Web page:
The main church is a reminder of that re-conquest. After Christian forces retook Arcos from the Moors in the 13th century, it was the same old story — the mosque was demolished and a church was built on its sight.
 Another short drive takes us to the biggest white-washed town on the route...Ronda, with nearly 40,000 people. While crowded with day-tripping tourists from the nearby Costa del Sol, early and late locals retake their streets and squares.
 The city is famous for its gorge-straddling setting. Its breath-taking perch, while visually dramatic today, was vital when it was built. For the Moors, it provided a tough bastion, one of the last to be conquered by the Spaniards in 1485.
 The ravine divides Ronda into its old Moorish town and the relatively modern new town which was built after the Christian Reconquest. The two towns were connected by this bridge in the late 1700s.
 Part of the joy of Ronda lies in exploring the twisted lanes of its Moorish quarter. Wandering among its beautiful balconies and exuberant flowerpots, each corner reveals a yet another suprise.
 This cliff-side mansion comes with a belle epoque garden. And from the garden an evocative staircase leads to the floor of the gorge. It was dug seven centuries ago by the Moors to access water. Imagine Christian slaves hauling water in leather bags up these stairs ... all day long. The landing where the staircase finally hits the river marks a legendary turning point in Ronda's history.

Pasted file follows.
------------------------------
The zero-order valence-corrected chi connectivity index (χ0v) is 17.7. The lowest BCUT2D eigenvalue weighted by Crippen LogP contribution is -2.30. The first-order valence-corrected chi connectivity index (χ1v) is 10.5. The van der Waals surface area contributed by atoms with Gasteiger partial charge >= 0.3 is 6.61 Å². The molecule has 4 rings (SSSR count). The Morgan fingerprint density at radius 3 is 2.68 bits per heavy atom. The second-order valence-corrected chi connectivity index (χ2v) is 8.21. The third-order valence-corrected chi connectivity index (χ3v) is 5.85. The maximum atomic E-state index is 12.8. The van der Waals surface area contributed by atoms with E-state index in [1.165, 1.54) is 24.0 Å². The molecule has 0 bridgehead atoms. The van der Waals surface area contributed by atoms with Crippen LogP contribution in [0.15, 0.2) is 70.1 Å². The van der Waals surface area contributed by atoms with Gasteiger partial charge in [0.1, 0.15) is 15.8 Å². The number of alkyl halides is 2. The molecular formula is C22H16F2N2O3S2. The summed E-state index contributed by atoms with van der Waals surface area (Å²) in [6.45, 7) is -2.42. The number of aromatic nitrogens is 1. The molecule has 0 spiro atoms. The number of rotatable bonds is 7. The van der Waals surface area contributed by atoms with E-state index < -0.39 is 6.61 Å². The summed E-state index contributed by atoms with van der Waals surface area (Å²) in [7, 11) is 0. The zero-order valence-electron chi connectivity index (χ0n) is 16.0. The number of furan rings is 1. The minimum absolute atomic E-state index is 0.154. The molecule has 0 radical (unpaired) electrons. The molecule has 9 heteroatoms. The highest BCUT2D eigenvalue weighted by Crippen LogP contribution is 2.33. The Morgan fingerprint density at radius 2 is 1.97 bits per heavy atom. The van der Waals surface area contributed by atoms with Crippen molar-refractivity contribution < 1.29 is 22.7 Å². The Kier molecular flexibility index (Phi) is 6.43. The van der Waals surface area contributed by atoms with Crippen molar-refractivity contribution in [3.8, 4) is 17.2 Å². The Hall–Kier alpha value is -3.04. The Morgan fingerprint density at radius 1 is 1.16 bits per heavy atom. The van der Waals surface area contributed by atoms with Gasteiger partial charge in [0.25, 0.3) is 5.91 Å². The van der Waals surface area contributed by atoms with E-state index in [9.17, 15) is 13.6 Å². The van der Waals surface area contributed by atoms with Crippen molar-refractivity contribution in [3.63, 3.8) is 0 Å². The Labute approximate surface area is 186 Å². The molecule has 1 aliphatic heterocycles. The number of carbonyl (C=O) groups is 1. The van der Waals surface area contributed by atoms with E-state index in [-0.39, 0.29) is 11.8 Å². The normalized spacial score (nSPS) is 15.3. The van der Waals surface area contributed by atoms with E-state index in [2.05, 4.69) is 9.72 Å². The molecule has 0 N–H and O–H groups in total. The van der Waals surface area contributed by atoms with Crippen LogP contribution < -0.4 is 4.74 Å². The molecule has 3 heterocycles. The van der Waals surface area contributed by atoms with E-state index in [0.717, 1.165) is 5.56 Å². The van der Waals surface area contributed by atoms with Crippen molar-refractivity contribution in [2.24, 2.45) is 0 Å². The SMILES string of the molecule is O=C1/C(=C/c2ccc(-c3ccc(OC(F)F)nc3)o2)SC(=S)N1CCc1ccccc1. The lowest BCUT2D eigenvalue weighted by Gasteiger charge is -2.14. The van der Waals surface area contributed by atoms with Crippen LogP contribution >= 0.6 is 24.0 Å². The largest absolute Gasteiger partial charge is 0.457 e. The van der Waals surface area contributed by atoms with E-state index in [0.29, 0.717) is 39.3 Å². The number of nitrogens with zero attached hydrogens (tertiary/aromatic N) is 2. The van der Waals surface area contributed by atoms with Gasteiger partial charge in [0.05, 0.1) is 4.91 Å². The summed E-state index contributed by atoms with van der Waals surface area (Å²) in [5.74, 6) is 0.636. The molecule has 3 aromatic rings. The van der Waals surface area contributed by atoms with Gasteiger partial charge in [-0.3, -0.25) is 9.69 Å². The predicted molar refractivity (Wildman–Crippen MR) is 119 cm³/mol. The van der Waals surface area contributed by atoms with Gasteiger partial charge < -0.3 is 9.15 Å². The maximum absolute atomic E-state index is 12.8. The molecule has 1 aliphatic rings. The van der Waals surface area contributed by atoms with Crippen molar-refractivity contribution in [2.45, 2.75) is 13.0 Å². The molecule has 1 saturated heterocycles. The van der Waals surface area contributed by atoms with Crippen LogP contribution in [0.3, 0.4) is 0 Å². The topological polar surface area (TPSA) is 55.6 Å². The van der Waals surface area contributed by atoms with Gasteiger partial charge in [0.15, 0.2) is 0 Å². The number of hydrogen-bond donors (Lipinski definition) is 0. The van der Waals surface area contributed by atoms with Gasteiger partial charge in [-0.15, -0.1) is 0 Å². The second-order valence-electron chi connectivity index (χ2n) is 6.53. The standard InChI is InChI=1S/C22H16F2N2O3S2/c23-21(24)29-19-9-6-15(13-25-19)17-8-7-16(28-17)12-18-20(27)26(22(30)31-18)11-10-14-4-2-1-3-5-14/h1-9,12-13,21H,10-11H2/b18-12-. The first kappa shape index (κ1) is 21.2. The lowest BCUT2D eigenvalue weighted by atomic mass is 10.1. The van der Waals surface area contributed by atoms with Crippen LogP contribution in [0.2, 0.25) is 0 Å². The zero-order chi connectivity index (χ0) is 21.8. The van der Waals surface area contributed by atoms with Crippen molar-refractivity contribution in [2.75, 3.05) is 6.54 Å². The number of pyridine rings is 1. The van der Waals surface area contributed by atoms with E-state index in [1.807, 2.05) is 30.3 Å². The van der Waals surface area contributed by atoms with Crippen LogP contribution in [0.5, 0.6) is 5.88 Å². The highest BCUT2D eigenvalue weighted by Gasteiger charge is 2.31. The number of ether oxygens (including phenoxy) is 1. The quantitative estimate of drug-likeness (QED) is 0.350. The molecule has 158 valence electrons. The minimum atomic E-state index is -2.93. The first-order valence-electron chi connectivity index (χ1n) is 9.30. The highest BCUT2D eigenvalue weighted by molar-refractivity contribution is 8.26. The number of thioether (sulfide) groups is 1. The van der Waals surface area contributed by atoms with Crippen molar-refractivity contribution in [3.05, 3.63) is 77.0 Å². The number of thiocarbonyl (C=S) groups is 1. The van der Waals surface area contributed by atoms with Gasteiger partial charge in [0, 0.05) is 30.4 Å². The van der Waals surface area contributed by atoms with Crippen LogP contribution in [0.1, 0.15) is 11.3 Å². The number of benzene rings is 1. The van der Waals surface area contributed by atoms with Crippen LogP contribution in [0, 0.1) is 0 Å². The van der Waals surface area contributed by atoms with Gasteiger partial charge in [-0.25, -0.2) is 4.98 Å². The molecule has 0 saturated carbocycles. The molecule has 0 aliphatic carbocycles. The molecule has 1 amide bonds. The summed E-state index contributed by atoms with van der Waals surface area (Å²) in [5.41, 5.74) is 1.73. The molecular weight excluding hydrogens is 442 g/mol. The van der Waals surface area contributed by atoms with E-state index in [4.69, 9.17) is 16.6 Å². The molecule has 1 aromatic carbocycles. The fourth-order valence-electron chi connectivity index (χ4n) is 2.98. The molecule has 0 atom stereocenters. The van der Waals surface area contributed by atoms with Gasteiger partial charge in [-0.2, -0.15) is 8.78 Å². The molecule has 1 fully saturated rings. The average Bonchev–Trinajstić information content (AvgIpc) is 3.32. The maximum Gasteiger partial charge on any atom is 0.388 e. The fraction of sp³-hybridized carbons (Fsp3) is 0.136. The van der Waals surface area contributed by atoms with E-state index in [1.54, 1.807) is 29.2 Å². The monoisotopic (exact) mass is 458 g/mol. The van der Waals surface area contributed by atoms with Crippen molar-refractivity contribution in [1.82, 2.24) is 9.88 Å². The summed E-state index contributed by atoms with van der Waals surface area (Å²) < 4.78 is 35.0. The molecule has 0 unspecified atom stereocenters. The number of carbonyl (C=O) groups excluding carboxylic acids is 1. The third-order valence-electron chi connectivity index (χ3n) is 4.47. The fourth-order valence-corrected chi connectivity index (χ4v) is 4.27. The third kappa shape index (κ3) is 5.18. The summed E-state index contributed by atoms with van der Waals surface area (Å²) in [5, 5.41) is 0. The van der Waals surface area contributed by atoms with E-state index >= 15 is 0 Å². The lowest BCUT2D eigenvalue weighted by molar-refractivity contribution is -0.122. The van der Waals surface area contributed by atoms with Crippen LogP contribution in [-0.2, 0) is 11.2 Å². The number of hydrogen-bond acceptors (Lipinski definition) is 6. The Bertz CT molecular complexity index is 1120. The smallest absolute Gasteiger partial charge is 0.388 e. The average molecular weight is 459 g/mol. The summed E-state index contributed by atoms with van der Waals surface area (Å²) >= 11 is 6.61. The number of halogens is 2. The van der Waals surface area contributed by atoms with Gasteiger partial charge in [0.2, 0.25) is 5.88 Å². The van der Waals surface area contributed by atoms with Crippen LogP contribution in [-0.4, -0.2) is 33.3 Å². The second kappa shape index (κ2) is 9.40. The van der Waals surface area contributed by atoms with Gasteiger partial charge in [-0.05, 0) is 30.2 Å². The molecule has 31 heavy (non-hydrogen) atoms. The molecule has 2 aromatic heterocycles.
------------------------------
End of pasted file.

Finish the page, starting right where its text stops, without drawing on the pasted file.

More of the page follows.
In 1485 Reconquista forces took control of this — the city's water source — and within ten days, thirsty Ronda above surrrendered.
 At the base of town is the old bridge, some surviving bits of the old Moorish city walls, and the remains of what was for centuries the main gate to the walled city.
 When Ronda was a fortified town and under Muslim rule, you entered from here. And according to Moorish custom, before entering you'd wash and pray. That's why there was a public bath and a mosque just outside the gate.